If you know of high school or college students who have an interest in working in media, tell them about the Emma Bowen Foundation, which provides multi-year paid internships in all areas of the industry.
“When people think of working in media, they may think of becoming the next Oprah Winfrey, Al Roker, or Shonda Rhimes,” says Erin Roberts, director of development and communications at Emma Bowen. “But we think of the industry more broadly.”
The foundation looks beyond who’s in front of the camera to place students along three main tracks: business (including public relations and human resources), content (news production, broadcast journalism, and print journalism), and innovation (software development, social media, coding, etc.).
The Goal Is to Get Hired
The foundation partners with major media companies including Comcast, NBC, Discovery, and others, and selects only about 10% of the 800 applicants it hears from every year.
“We have about 200 students interning across the country at any given time,” says Roberts. Applicants increase their chances of being selected if they’ve worked on their school paper, taken a leadership role, and understand some of the basics about the media business.
“We work hand in hand with our partner companies,” says Roberts, “because hiring is the goal. We want to make sure it’s a good match.”
In the Trenches
Rokeia Gravley, an Emma Bowen alumnus, describes the foundation as life changing. Now a senior broadcast product manager for Videa L.L.C., a Cox Media Group-backed supply-side platform bringing automation and data-driven sales to broadcast television.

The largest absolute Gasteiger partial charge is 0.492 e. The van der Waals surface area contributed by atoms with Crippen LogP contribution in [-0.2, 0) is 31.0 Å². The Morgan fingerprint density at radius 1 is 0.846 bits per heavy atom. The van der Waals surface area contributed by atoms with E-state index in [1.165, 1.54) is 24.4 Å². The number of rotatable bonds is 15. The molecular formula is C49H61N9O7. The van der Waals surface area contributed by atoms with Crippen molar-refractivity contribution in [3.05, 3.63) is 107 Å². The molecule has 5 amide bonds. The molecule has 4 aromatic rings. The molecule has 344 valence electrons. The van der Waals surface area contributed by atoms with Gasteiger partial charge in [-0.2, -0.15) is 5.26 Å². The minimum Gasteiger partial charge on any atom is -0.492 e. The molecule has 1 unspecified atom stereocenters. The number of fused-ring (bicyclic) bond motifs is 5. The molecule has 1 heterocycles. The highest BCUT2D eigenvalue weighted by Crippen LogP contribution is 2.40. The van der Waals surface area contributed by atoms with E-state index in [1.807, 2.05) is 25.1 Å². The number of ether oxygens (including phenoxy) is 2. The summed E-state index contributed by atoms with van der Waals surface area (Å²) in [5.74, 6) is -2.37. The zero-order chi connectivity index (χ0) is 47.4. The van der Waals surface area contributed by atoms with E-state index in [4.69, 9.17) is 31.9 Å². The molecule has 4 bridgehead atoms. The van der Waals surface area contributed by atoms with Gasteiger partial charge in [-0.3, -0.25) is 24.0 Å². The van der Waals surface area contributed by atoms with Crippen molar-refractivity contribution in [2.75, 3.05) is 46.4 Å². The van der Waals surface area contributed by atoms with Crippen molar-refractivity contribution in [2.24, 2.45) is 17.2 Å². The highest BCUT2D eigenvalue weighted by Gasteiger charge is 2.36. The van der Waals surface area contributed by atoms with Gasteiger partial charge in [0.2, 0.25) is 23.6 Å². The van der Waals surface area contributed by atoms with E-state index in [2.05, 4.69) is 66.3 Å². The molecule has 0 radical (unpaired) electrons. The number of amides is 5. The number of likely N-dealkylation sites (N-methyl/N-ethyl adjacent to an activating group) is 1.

“I am helping to build a platform that will simplify the way media is bought and sold,” Gravley describes her work. “I work with station managers and software developers to help optimally price and sell TV inventory.”
How did the foundation affect her career choice? “Through the Emma Bowen Foundation, I started as an intern at ABC at the end of my junior year in high school. I was exposed to several facets of the media industry: production (of shows like All My Children), legal (registration of ABC-owned music with ASCAP & BMI), and event planning (of the Daytime Emmy Awards telecast). Learning how the media industry operated from the inside and gaining access to various departments allowed me to assess my strengths and interests.”
Gravley calls Emma Bowen “a blessing. Were it not for the college counselor who introduced me to the Emma Bowen Foundation, I would not have been able to fulfill my aspirations of working in this industry.”
She even asked an early industry mentor, Dennis Swanson (who gave Oprah her start), to walk her down the aisle at her wedding!
For more information about the Emma Bowen Foundation, visit its website.